Ammonia-oxidizing bacteria shown to improve skin health

By Andrew MCDOUGALL contact

- Last updated on GMT

Ammonia-oxidizing bacteria shown to improve skin health

Related tags: Nitrogen

Scientists found that topically applying a strain of bacteria that metabolize ammonia, a major component of sweat, may improve skin health and could be used for the treatment of skin disorders, such as acne.

In a study conducted by AOBiome LLC and presented at the 5th ASM Conference on Beneficial Microbes in Washington, DC, researchers found that human volunteers using Ammonia-oxidizing bacteria (AOB) on their face and scalp reported better skin condition and appearance compared with a placebo control group.

Ammonia-oxidizing bacteria (AOB) are ubiquitous in soil and water and are essential components of the nitrogen cycle and environmental nitrification processes.

Hypothesis

The researchers hypothesized that AOB are uniquely suited for the environment of the human skin because ammonia oxidation products, nitrite and nitric oxide, play important roles in physiological functions of the skin, including inflammation, blood vessel relaxation and wound healing.

They also thought that AOB may also improve the skin microenvironment by driving a lower pH through ammonia consumption.

With this in mind, the researchers used a strain of Nitrosomonas eutropha isolated from organic soil samples on one group while a second group used placebo.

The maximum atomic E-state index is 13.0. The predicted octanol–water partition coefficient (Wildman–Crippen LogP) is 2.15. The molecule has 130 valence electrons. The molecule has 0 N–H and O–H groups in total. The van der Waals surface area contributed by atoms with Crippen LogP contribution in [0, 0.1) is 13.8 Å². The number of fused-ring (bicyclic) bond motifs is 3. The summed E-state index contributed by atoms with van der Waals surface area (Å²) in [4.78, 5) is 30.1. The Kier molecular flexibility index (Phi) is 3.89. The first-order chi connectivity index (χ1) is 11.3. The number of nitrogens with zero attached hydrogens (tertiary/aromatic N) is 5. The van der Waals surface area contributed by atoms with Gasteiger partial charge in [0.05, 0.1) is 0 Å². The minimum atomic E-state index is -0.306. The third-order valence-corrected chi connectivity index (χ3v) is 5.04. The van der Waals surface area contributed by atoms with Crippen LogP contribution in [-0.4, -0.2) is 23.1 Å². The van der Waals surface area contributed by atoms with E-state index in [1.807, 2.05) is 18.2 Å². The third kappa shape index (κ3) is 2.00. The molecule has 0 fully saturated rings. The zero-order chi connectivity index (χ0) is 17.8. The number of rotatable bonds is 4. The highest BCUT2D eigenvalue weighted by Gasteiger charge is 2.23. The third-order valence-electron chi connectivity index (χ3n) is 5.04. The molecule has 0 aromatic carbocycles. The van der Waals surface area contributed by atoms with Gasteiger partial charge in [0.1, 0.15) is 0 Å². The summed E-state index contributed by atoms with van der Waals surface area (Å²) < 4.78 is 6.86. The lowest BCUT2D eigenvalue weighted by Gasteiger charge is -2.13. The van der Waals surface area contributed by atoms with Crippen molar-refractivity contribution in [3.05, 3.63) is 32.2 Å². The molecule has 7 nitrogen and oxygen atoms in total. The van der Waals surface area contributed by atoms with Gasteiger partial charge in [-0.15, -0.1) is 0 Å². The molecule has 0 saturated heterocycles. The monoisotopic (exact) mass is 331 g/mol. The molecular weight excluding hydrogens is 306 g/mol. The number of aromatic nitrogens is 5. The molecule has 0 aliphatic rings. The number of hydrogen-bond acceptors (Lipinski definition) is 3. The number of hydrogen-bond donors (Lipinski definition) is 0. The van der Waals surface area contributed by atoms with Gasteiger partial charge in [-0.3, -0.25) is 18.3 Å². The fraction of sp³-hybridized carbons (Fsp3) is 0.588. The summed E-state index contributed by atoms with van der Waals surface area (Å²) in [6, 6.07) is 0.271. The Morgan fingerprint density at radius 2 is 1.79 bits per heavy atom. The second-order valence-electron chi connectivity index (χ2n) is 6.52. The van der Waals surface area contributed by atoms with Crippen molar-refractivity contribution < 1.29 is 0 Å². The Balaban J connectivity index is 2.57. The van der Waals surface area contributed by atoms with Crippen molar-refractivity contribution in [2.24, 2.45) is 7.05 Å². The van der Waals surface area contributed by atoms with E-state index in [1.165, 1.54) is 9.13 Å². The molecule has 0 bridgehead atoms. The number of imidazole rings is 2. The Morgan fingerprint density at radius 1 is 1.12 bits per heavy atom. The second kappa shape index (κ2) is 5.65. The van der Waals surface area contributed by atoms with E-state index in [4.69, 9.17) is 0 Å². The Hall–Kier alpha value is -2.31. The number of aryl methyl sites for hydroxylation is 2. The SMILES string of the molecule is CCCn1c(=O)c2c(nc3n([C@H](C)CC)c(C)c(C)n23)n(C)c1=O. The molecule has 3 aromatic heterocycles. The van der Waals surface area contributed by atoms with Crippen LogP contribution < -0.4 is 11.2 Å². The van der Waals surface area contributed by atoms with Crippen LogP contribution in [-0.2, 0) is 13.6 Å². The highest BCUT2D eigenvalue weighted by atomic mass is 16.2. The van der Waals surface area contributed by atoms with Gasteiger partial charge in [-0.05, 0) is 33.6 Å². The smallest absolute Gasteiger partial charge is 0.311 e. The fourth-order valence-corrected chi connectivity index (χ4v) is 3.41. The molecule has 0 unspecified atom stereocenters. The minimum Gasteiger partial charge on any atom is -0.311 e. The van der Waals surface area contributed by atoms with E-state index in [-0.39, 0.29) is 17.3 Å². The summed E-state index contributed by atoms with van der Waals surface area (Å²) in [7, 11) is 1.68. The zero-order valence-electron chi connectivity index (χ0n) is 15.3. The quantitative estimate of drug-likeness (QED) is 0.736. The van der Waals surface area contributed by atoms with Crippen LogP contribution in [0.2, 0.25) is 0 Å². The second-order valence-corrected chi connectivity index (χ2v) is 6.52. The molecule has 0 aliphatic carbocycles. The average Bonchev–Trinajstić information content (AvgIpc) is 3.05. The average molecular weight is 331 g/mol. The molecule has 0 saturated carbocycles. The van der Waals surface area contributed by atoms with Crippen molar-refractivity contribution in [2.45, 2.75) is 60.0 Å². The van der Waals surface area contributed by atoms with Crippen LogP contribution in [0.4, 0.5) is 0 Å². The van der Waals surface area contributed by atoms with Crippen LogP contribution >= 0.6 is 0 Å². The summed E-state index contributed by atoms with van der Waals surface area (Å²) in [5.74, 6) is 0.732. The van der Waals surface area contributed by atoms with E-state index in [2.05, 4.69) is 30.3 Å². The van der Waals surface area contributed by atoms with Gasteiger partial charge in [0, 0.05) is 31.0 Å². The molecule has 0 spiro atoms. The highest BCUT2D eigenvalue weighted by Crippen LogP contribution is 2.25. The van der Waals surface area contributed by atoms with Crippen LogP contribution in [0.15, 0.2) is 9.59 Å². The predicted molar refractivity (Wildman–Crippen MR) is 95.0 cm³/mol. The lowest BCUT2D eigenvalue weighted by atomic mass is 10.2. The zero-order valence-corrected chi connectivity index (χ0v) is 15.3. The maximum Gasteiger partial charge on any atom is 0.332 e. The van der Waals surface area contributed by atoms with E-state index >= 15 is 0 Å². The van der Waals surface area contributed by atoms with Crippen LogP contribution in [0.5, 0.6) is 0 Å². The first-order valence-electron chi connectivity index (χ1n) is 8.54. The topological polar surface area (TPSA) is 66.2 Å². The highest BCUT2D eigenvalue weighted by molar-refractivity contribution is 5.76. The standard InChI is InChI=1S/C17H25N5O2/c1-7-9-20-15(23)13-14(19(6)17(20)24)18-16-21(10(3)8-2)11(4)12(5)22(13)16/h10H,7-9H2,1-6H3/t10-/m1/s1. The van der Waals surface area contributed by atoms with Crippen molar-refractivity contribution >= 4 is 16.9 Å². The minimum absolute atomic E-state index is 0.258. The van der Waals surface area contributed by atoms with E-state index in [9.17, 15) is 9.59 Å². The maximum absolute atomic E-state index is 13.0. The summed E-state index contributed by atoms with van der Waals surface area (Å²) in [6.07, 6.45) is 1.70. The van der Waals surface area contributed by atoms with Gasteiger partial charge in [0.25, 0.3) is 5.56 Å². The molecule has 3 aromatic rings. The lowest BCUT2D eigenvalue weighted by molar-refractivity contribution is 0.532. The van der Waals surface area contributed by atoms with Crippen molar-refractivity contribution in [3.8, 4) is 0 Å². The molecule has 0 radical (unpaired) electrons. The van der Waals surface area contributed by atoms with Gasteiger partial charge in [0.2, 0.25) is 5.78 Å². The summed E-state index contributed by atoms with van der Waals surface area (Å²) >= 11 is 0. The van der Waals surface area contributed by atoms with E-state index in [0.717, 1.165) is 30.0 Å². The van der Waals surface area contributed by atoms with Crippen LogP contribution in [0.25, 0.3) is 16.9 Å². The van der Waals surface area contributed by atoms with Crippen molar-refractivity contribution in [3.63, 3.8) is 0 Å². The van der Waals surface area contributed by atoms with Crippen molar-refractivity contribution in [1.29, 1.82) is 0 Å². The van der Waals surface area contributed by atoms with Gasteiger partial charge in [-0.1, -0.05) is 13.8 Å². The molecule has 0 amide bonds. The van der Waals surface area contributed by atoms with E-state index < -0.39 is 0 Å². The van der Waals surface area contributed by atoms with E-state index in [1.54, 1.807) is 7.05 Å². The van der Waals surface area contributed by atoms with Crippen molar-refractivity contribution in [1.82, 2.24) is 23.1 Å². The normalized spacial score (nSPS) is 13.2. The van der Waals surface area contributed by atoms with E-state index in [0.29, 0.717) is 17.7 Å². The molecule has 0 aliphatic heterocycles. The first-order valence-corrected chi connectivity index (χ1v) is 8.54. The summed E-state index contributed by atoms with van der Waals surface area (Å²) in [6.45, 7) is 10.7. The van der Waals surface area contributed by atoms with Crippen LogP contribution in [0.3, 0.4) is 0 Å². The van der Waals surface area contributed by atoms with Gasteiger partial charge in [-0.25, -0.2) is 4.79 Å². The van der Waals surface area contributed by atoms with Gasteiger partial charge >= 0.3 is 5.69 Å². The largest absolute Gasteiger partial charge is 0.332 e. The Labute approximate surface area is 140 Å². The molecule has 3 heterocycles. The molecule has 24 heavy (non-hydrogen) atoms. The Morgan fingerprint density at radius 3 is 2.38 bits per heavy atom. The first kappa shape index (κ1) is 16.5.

Both groups applied a suspension of the live bacteria/ placebo on their face and scalp for one week, and were followed for an additional two weeks. Subjects did not use hair products during the first and second week and they returned to their normal routine for the third week.

Results

The AOB users reported qualitative improvements in skin condition compared with no or minimal improvement reported by the control group.

The researchers also say that use of a bacterial DNA detection assay demonstrated the presence of AOB in 83-100% of skin swabs obtained from AOB users during or immediately after completion of the one-week application period, and in 60% of the users on Day 14, but not in any of the placebo control samples.

"This study shows that live Nitrosomonas are well tolerated and may hold promise as novel, self-regulating topical delivery agents of nitrite and nitric oxide to the human skin,"​ says Dr Larry Weiss, AOBiome's Chief Medical Officer.

"Our next step is to conduct clinical trials to assess the therapeutic potential of AOB in patients with acne or diabetic ulcers."

Related topics: Formulation & Science, Skin Care

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